Early last year, we partnered with youth employment charity, Generation, helping people who are either unemployed or come from an underprivileged background start a career in tech. We've just seen the first cohort from Manchester graduate from the free data engineering programme this month. Not only do we provide instructors and the technical content to help support the programme, but we'll also look to hire some of the graduates.
When it comes to retention, ensuring our people have interesting work to do, have the right support, and are given opportunities to develop is key – it’s about feeding their desire for continuous learning.
We also take a somewhat non-traditional approach to line management at Infinity Works. We have an advocacy model where everyone is paired up with someone who will act as a career advocate. An advocate’s responsibility is to understand someone’s career goals and then advise, help and guide them to help achieve them while they are here.
How important is being part of Manchester’s digital community to Infinity Works? And are there any ways your organisation contributes to the digital tech ecosystem?
I think it's really important for us to be part of the local digital community in Manchester. Our people see engaging with the community as a great way to showcase their skills and support their career development. As I mentioned previously, we organise and run our own meetups, but we also look to send speakers to other events to share our knowledge and expertise.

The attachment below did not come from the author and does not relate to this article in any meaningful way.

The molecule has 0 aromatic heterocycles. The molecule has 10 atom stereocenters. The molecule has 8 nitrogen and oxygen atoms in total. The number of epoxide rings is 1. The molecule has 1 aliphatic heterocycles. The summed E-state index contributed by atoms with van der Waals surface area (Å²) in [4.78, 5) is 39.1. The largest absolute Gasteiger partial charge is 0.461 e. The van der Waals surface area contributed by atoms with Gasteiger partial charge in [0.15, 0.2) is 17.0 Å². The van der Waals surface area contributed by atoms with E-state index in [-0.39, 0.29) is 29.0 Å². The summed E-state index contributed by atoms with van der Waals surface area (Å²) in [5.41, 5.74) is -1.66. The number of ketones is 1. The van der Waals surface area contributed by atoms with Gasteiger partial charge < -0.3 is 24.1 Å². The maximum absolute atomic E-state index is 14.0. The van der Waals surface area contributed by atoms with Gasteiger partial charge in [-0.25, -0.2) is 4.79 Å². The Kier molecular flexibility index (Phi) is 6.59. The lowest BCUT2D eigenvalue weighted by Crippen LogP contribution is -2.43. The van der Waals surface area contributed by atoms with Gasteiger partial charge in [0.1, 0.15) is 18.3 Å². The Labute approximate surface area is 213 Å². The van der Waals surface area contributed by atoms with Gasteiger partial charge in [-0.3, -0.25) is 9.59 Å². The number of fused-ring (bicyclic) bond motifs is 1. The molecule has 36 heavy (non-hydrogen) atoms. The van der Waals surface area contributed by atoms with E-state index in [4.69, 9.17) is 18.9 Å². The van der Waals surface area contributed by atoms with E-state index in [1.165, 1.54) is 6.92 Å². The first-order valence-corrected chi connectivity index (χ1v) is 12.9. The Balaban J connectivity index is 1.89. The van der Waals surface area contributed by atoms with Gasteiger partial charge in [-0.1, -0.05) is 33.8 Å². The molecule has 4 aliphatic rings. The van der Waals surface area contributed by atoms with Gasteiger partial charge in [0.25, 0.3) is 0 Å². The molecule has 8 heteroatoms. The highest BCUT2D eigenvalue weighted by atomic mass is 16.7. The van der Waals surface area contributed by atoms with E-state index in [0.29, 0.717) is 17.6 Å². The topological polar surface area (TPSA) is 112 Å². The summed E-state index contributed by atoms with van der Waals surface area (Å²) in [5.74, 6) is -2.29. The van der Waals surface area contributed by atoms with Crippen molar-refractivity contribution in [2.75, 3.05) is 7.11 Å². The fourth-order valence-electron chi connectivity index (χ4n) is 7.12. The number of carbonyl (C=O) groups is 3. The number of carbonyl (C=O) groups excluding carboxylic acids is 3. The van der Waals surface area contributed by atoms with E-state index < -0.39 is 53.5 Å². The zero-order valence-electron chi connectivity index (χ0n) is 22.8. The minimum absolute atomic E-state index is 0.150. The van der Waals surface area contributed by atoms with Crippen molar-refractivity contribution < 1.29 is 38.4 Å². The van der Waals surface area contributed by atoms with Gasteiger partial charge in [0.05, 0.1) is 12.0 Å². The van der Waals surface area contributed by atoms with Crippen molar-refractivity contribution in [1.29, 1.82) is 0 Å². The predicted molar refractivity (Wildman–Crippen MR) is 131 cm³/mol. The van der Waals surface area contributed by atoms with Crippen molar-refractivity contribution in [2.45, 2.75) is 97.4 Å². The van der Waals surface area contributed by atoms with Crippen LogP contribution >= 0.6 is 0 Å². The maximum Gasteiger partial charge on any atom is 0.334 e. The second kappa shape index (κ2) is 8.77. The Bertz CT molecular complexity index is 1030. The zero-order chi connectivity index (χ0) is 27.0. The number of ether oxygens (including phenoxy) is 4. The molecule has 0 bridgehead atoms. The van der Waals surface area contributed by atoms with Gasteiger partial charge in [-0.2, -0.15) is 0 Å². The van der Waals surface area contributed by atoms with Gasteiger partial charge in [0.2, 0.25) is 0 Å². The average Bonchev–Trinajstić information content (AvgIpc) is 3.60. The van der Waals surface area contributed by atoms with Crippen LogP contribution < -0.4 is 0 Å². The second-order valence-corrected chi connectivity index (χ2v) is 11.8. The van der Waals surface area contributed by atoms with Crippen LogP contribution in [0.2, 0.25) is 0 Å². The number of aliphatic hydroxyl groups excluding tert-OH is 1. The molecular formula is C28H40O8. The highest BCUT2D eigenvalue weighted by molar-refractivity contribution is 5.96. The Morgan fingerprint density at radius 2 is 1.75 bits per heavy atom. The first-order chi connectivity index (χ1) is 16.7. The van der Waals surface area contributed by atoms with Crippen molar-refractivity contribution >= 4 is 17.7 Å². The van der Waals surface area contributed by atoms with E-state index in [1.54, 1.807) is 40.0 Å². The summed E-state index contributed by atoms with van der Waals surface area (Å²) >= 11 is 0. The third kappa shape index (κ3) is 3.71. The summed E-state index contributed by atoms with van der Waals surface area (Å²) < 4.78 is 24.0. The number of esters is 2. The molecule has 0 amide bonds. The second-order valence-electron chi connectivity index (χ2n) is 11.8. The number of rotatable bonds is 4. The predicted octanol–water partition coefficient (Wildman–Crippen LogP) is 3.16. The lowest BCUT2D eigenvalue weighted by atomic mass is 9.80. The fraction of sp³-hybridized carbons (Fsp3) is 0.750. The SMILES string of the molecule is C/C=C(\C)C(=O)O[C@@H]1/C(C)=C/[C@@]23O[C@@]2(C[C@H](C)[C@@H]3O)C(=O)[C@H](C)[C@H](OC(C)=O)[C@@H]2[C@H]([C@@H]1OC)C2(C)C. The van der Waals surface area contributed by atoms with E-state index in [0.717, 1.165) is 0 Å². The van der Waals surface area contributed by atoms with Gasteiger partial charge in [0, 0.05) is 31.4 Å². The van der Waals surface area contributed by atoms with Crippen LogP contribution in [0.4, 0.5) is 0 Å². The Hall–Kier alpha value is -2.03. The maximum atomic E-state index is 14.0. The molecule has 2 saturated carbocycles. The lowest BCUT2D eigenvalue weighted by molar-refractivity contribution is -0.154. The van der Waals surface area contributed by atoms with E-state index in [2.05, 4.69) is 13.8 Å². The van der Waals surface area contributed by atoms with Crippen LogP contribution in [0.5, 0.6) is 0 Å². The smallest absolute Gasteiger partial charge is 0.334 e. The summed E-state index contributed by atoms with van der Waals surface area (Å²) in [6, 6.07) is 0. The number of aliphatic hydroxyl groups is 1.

We want to be active participants within the community as it’s a great way for our people to develop their skills. As a consultancy, we prize communication skills quite highly. Helping someone express themselves effectively and to talk passionately about a topic is a great skill for someone to have. But it’s also valuable for us to learn from others about how they are tackling problems and what good looks like to different organisations. It’s important that we absorb good practices and habits to continuously advance our own thinking.
We also like to get involved in sponsoring digital conferences and events. In the past, we’ve sponsored events such as the AWS Community Summit in Manchester a few times, and done things with Manchester Digital as well.
Finally, as we arrive in 2021 what are your hopes for the year ahead?
Ideally, our plans will remain relatively consistent this year and not have to be completely torn up and rewritten partway through!
Throughout 2021, we’ll continue to grow our team in Manchester by hiring technically excellent people who develop our thinking which, in turn, will result in better service for our customers. We are always looking to speak to people who are passionate about using tech to solve complex business challenges and have a range of roles available.
Personally, I hope that people don’t forget about some of the enforced learnings from the pandemic or, worse still, revert back to the old ways of thinking and doing things.
In the not too distant future, I hope we’ll all be able to freely go into the workplace to enjoy face-to-face interactions, rather than seeing going into the office as a chore as we may have done previously. We are soon going to be moving offices, so we’ll use the learnings from last year to reimagine what we want from an office space. It’s important we think about how we give our people the flexibility they desire, but also create an environment that supports collaboration when they do want to come in.
Thank you David!